How to Paint your Kitchen Cabinets: DIY (part 2) / Beauty Parler

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How to Paint your Kitchen Cabinets: DIY (part 2)

So, you want to paint your kitchen cabinets? First, this is not a weekend project. I repeat, this is not a weekend project. The intention that I plan on tearing down my kitchen in about five years meant that I was fearless with the idea of painting my cabinets. And, maybe your hesitant on painting your cabinets because of the outcome; paint chipping, etc... However, now that it's all done. I admit I might just keep it longer than five years. So, the paint has held up exceptionally well. I finished this project in August so it hasn't exactly been that long. Let's get to it....
how to paint your cabinets
SUPPLIES:

  • TSP, de-greaser solution
  • tack cloth
  • sanding block
  • quality brushes (2" size) and foam rollers (I like the PURDY brand)
  • Zinsser Bulls Eye 123 Primer (my fave, I've used this in the past to paint furniture)
  • Lower cabinet paint: Sherwin Williams Cabinet/Door & Trim Paint in shade Software
  • Upper Cabinet paint: CIL Smart Furniture & Cabinet paint in shade Romance
  • Top Coat, MINWAX Polycrylic Protective Finish (satin finish)

STEP 1:
First, the cabinets are oak wood frames and doors. The interiors were white so I didn't paint the insides. Just the frames and door (anywhere you could see the oak). Before you do anything you want to lay out a plan. I painted my cabinets two different shades; light uppers and dark lowers. Therefore, I numbered the lower cabinets and used the alphabet for the uppers with painters tape. I also drew an outline just in case the stickers were to come off. Use a sticker system (I just used painters tape) and number the frame and doors.
STEP 2:
Remove the door handles. I purchased new handles and kept the same size so no new holes were needed to be drilled. Remove the cabinet door. I left the hinges attached to the frames. Keep all screws in a zip lock bag for later use.
De-grease/wash all doors and frames. Using the TSP solution with gloves and a scrub I washed all the doors and frames. This step is crucial in achieving a long lasting and smooth finish.
Using a fine sanding block: sand lightly the doors and pay attention around the handle area (as that's where most grime and finger oils dirty the wood).
Vacuum and dust using your vacuum's furniture nozzle attachment. Using a tack cloth go over everything to make sure no dust left over.

STEP 3:
Layout all your doors front side down (paint the backsides first). I placed all my doors on dixie cups so they wouldn't lay flat on the floor. Use a thin coat of primer and prime all the doors and frames. Start first with a brush and paint the edges and crevices (arrows in picture). Paint the insides and any flat areas. You can either use a brush or foam roller for this step. Let dry! You can sand again between steps but I just primed a second coat without sanding.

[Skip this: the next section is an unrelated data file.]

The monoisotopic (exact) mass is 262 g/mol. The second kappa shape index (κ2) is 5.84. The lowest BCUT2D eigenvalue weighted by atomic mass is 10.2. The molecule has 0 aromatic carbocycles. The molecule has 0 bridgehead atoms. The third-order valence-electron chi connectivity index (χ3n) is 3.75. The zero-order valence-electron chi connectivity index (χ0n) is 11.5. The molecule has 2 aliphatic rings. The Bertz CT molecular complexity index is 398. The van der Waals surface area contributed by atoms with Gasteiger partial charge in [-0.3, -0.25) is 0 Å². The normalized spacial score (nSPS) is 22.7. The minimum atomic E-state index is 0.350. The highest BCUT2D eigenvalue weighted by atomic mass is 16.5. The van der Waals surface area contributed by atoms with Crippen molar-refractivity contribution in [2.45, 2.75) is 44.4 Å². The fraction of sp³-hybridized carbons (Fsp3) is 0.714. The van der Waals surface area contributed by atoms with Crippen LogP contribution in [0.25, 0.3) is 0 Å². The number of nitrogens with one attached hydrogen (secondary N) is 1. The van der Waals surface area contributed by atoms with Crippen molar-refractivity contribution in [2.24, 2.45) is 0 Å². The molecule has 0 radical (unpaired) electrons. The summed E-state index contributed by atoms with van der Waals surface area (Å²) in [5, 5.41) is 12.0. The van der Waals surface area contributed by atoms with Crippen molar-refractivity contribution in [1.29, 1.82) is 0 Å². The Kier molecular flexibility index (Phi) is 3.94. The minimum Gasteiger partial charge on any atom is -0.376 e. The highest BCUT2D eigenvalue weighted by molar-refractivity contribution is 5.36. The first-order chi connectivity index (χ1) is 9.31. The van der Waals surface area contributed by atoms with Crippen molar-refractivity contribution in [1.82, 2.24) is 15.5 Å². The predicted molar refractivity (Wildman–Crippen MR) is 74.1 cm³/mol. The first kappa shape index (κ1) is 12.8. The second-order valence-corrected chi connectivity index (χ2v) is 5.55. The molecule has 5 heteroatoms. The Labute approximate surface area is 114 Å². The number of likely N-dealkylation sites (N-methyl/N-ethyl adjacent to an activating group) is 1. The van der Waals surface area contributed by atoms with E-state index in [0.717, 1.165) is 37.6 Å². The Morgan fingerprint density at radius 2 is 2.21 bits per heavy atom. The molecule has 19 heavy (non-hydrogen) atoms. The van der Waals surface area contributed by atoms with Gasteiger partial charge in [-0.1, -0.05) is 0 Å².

STEP 4:
The fun part! By this point you might start thinking, "what was I thinking?". The primer is not going to look like the finished product; it's not suppose to look perfect. Once the primer is completely dry you can paint everything in the same order you primed. Paint the backsides of the doors first!!
I did two coats. However, for the lowers I ended up doing three coats because the first shade I picked didn't dry to the shade I wanted. Hence, why I didn't use the same brand of paint for uppers and lowers.
TAKE NOTE: you use a brush for the edges and crevices. You use a foam roller for the flat areas!
*if I had to pick between Sherwin Williams and CIL paint: I will admit I liked the CIL paint slightly more as I felt it was  a"milkier" finish and went on smooth. However, I find that the Sherwin Williams paint is holding up better than the CIL.

STEP 5:
Adding a top coat will smooth out the paint even more. Also, since this is a high traffic area that will be cleaned frequently adds a better coating. If you see in the picture (above), there's a sightlier glossier finish to the lowers as I added a top coat to the lowers only. When I tested out the top coat on the uppers it left a yellowish tint to the paint. Which I had read happens sometimes when you add a top coat to white paint. My top coat of choice is: MINWAX Polycrylic top coat in satin finish. If you notice in the above picture they're also shinier than the uppers. Imagine if I had used a gloss finish...unless that's the finish you want.
STEP 6:
Once everything is completely dry! Attach the cabinet doors to the frames and add the handles. Viola!! You're finished!! Remember to allow it to dry (I gave it about three days) the paint will still take a few days-weeks to completely cure. So, be gentle with your kitchen in the first couple of weeks.

COUNTERTOPS:
Lastly, the countertops were professionally painted by Countertop Makeovers. Jennifer, from Countertop Makeovers came over for an estimate and paint colours were chosen. She painted the countertops within a day. Take note, that I don't use my countertops as a cutting board. The finish is so good that most guests would never know they were painted if I didn't tell them. For me this kitchen wouldn't be complete without the painted countertops. If you want to attempt doing this job yourself, countertop transformation kits can be purchased from the hardware store.

Hopefully, I covered everything. For any further questions, leave a question in the comment section.
DIY Kitchen on a Budget: Before & After (part 1)
How to do your Backsplash on a Budget (part 3) 

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